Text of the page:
PPhiG’s work on Feminist Political theory seeks to combine historical and conceptual approaches, when considering women as targets of politics and as political agents. To a degree, this work has in the past been intertwined with the ESF network on Politics and History of European Democratization, with an outcome of The Ashgate Research Companion to The Politics of Democratization in Europe. Concepts and Histories (edited by Palonen, Pulkkinen & Rosales, 2008). Two doctoral projects are under work: Anna Elomäki’s on the thinking of collective agency in feminist political theory, and Mervi Patosalmi’s on the politics and policies targeting reproductive agency. Julia Honkasalo’s project on Hannah Arendt’s thought is related to the theme as well. A partly separate, but intertwined project is led by a senior member of PPhiG, academy professor Kevät Nousiainen, on gender and political participation. The PPhiG team organized a workshop titled “Feminist Political Theory – Political Feminist Theory” in Institute Finlandais in Paris 2007 with Lisa Disch, and more work on the theme has been carried out in Manchester workshops in 2007 and 2008, with PPhiG’s visiting post doctoral scholar, Marta Postigo (University of Malaga), who also works on this theme.
Queer and Politics
The PPhiG´s work on the theme The Queer and Politics takes a closer look at sexuality as an organizer in representative politics. Tuula Juvonen’s postdoctoral project looks at gay and lesbian politicians, and the PPhiG team has organized a number of international events towards comparative international approach in this area. The series of events was launched in 2006 with a two-day-symposium titled “Challenging the Heteronormativity of Representational Politics” in Jyväskylä, and it has been followed by other international gatherings: “Queer and Politics II – Queer Questions to Representational Politics” in Berlin Finnland Institut, “Studying Queer(s) in Politics I and II”, and “Queer Politics in Finland and Greece” in Mytilene 2007. PPhiG members working on this theme include postdoctoral scholars Tuula Juvonen, Anu Koivunen and Antu Sorainen. In addition, visiting scholars Dr. Antke Engel and Professor Sarah Green (EastBordNet) have contributed to this theme as well. Several joint publication projects are in preparation.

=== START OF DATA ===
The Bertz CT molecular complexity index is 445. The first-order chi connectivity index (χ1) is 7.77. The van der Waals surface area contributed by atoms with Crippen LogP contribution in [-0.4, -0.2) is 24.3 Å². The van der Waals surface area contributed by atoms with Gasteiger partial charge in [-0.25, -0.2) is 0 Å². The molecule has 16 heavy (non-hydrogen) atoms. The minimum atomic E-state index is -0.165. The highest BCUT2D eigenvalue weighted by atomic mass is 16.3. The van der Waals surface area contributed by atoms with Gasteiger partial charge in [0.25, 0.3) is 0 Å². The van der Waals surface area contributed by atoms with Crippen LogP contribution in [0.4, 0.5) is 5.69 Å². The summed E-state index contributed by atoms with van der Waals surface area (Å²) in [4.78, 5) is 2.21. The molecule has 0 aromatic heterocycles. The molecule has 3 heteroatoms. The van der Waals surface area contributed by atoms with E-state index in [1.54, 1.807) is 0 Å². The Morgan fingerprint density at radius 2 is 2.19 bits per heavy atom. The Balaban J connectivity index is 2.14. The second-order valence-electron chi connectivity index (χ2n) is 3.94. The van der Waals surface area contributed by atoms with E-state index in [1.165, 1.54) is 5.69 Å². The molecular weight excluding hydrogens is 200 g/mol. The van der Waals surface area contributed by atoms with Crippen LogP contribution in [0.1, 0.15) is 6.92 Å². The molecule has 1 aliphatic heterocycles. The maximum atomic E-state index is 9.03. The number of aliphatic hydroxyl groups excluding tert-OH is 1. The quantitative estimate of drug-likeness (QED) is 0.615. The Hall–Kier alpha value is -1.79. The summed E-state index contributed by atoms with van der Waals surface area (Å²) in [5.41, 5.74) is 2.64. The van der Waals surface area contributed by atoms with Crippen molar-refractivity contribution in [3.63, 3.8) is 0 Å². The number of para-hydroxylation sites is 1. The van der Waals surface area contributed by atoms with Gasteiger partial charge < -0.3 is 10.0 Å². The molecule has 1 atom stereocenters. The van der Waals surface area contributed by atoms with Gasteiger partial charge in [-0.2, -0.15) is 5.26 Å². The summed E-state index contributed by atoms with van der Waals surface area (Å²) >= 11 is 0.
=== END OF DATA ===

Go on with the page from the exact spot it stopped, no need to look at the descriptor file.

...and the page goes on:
Politics of Decency
The interesting conceptual history of a Hegelian concept ‘Sittlichket/’sedlighet’/’siveellisyys’ in Finland is a starting point for PPhiG’s fourth research theme. In its 19th century use sedlighet/siveellisyys still referred to civic attitude in politics and morality in a broad sense, while the contemporary meaning of the word is confined strictly to the regulation of sexuality. In November 2006 PPhiG organized a two-day-conference titled “Politics of Decency”, gathering together historians, philosophers, scholars of law, anthropologists and women’s studies scholars to discuss the concept ‘decency’. Antu Sorainen’s postdoctoral work centers on the theme, and an edited collection by Pulkkinen and Sorainen, with contributions by a multidisciplinary team of experts, is coming out soon (SKS, 2010), interpreting the history and politics of gender and sexuality from a new point of view.